19 December 2005

Daily Annoyances, Hassles, and Obstacles or It's Always Something

Perhaps this differs in different regions in the U.S., but does it not seem that every day serves you up another battle, whether at work, at home, with your car, house, boss, appliance, or with a government entity or corporate one? I’m not speaking of profoundly serious difficulties that warrant deep concern. I may be lucky enough to have never yet had to face any problems that grave, and for that I am grateful. I just recall nearly every day in America being plagued with at least one obstacle, and just when that one was conquered, yet another was there to take its place. Now, granted, overcoming challenges definitely does make you stronger and builds character, but being chronically plagued with them, especially when they are totally unnecessary, unwarranted, or in the global scheme, unimportant, just makes you angry. And frustrated. And it makes daily life quite a stress. Could it be that our anxieties and depressions are at least partially culturally and circumstantially induced rather than a curse of bad genetics and bad (innate) chemical levels? Could it be that the multibillion dollar pharmaceutical industry just exploits and perpetuates our general societal malaise? (Those thoughts not to be confused with a certain celebrity’s Scientology tirade, but mere observations about the oversimplification of cause and effect of socially as well as medically and psychologically complex maladies.)

New Zealand has been amazing in that people here generally do not focus on meaningless details. They tend to let things slide. No proof of address or phone number when applying for a bank account? No problem, we’ll open one anyway. No residency when applying for a library card? No problem, we’ll give you one regardless. No available New Zealand currency for your deposit on your home? Just get it to me when you can. Need a medical exam? Come right over. You’ll be treated promptly (and at a fraction of the cost you expect, even without insurance). Nor do they seem to promote antisocial behavior like “looking out for number one” (and only number one.) They call you back when they say they will. They treat you like they care, without insincerity. And when you are treated that way, you care more about treating other people that way in return. When you are constantly being cheated or shat upon, you feel like you want retribution or justice and need to stick up for yourself and your rights. You do not trust. I felt like that all the time in America. I have only felt that once here thus far (with our rental car). Here, they actually have laws against what is deemed “Dishonesty.” And their car commercials aren’t about “Zoom, zoom, zoom!” or conquering the planet by force. The Toyota ad here promotes “Everyday people.”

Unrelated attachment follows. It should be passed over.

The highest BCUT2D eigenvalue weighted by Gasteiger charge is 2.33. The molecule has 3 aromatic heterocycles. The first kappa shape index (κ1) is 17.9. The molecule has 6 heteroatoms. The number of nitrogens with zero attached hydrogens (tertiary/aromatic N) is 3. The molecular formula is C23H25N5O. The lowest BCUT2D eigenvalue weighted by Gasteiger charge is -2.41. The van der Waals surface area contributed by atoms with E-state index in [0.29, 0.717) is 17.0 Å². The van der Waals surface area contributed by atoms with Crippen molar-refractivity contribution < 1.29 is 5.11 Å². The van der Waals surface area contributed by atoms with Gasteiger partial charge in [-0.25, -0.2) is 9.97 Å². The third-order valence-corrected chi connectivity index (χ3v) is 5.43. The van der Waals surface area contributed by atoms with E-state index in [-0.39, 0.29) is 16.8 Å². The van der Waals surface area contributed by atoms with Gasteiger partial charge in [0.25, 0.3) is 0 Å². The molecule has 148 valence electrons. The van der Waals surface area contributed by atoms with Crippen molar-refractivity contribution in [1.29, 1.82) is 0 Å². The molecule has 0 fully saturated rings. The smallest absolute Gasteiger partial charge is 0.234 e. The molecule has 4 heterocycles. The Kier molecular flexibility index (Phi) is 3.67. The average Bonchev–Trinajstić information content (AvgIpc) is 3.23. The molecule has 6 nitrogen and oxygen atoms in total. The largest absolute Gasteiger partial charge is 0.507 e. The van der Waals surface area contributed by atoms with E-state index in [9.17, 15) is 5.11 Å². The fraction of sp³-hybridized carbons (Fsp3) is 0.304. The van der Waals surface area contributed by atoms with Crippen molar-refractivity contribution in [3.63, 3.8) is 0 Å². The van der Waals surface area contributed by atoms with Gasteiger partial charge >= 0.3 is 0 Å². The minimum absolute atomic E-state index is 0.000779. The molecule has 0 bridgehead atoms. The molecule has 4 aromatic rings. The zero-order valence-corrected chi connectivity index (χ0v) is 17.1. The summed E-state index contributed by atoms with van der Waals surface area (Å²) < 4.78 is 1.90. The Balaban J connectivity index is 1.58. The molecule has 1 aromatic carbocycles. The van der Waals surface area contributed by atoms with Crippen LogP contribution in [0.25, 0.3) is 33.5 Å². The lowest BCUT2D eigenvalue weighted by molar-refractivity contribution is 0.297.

In any event, if you might be feeling the stress of it all, here's a little something funny to check out:


No comments:

Dispatches from the War on Cancer: Detection as Prevention, Chronic Disease as Cure

Ten years ago on June 25, 2008, I was diagnosed with colon cancer. My grandmother passed away the night before. She was just two weeks s...